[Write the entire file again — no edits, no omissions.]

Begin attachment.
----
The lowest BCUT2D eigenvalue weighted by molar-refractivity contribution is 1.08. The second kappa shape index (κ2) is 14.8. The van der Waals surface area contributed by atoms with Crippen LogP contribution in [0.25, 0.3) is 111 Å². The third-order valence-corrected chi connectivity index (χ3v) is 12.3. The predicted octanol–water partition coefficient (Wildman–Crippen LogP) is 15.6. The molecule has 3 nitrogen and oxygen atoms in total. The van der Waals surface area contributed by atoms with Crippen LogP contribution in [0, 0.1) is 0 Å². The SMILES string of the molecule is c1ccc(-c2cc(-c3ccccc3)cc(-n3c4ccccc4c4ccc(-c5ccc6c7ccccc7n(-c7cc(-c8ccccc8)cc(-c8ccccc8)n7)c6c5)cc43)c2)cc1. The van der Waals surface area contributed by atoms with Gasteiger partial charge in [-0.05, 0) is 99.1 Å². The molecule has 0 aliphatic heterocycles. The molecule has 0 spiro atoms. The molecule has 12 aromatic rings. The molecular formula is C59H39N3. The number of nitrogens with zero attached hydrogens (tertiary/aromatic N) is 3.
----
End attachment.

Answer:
The lowest BCUT2D eigenvalue weighted by molar-refractivity contribution is 1.08. The second kappa shape index (κ2) is 14.8. The van der Waals surface area contributed by atoms with Crippen LogP contribution in [0.25, 0.3) is 111 Å². The third-order valence-corrected chi connectivity index (χ3v) is 12.3. The predicted octanol–water partition coefficient (Wildman–Crippen LogP) is 15.6. The molecule has 3 nitrogen and oxygen atoms in total. The van der Waals surface area contributed by atoms with Crippen LogP contribution in [0, 0.1) is 0 Å². The SMILES string of the molecule is c1ccc(-c2cc(-c3ccccc3)cc(-n3c4ccccc4c4ccc(-c5ccc6c7ccccc7n(-c7cc(-c8ccccc8)cc(-c8ccccc8)n7)c6c5)cc43)c2)cc1. The van der Waals surface area contributed by atoms with Gasteiger partial charge in [-0.05, 0) is 99.1 Å². The molecule has 0 aliphatic heterocycles. The molecule has 0 spiro atoms. The molecule has 12 aromatic rings. The molecular formula is C59H39N3. The number of nitrogens with zero attached hydrogens (tertiary/aromatic N) is 3.